Posts by: Aoife Casey

ECB Finalizes Guide to On-Site Inspections and Internal Model Investigations


On September 21, the European Central Bank (the “ECB“) finalized its guide to on-site inspections and internal model investigations under the single supervisory mechanism (the “SSM“).

Under the SSM Regulation (Regulation 1024/2013), the aim of ECB Banking Supervision is ensuring a detailed and thorough analysis of the supervised entities’ business and can be exercised on and off-site. On-site supervision is performed through on-site investigations or internal model investigations, as specified under Article 12 of the SSM Regulation. On-site investigations are in-depth investigations of risk, risk controls and governance. Internal model investigations are in-depth assessments of internal models used for the calculation of own fund requirements, in particular with regard to methodologies, economic appropriateness, risks, risk controls and governance.

The guide aims to provide a reference document for supervised entities and other legal entities for which an on-site inspection has been launched by the ECB. It provides a general overview of the legal and supervisory framework for the investigations, describes the process and sets out applicable principles for inspections, covering the powers of inspection teams and the rights of inspected legal entities. The guide applies to inspections conducted in significant institutions, less significant institutions and other legal entities referred to in Article 10(1) of the SSM Regulation, including third parties to whom credit institutions have outsourced functions.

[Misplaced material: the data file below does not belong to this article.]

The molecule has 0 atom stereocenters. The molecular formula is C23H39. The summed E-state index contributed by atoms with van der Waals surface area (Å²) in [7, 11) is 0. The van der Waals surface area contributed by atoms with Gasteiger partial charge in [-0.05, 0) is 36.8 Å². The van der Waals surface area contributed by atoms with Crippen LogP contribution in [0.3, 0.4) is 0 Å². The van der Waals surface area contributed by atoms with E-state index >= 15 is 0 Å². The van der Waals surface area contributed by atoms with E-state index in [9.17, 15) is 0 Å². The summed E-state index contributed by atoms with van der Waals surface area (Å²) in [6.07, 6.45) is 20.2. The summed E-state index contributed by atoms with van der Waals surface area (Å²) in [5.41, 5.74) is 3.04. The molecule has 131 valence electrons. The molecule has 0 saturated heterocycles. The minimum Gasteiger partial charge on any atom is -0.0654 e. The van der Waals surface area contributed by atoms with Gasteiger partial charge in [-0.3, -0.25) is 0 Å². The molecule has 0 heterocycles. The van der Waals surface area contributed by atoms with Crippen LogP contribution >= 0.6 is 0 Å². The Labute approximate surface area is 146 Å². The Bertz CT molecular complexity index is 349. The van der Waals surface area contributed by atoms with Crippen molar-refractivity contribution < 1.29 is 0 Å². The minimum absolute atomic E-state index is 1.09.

ESMA Publishes Opinion on Amendments to MiFIR RTS


On September 21, ESMA published an opinion (dated September 20, 2018) on amendments to Delegated Regulation (EU) 2017/587 (RTS 1) (ESMA70-156-769).

RTS 1 specifies that, in the context of the quoting obligation for systematic internalizers (the “SI“) “the determination of whether prices reflect prevailing market conditions”.

In November 2017, ESMA consulted on revisions to RTS 1 to clarify the concept of “prices reflecting prevailing market conditions” as well as other amendments to improve consistency in the application of its provisions. ESMA published a final report in March 2018 setting out a draft Delegated Regulation amending RTS 1 that sought to clarify that, for financial instruments subject to the minimum tick size regime, SI quotes would only be considered to reflect prevailing market conditions where those quotes reflect the price increments applicable to EU trading venues trading the same instruments.

The European Commission informed ESMA in August 2010 that it intended to endorse the amendments to RTS 1 subject to changes. In particular, the Commission intended to limit the obligation that quotes of SIs only adequately reflect prevailing market conditions where such quotes mirror the minimum price increments applicable to shares and depositary receipts, and not to all applicable equity and equity-like instruments as proposed by ESMA. The Commission also proposed a number of technical amendments to the other proposals submitted by ESMA.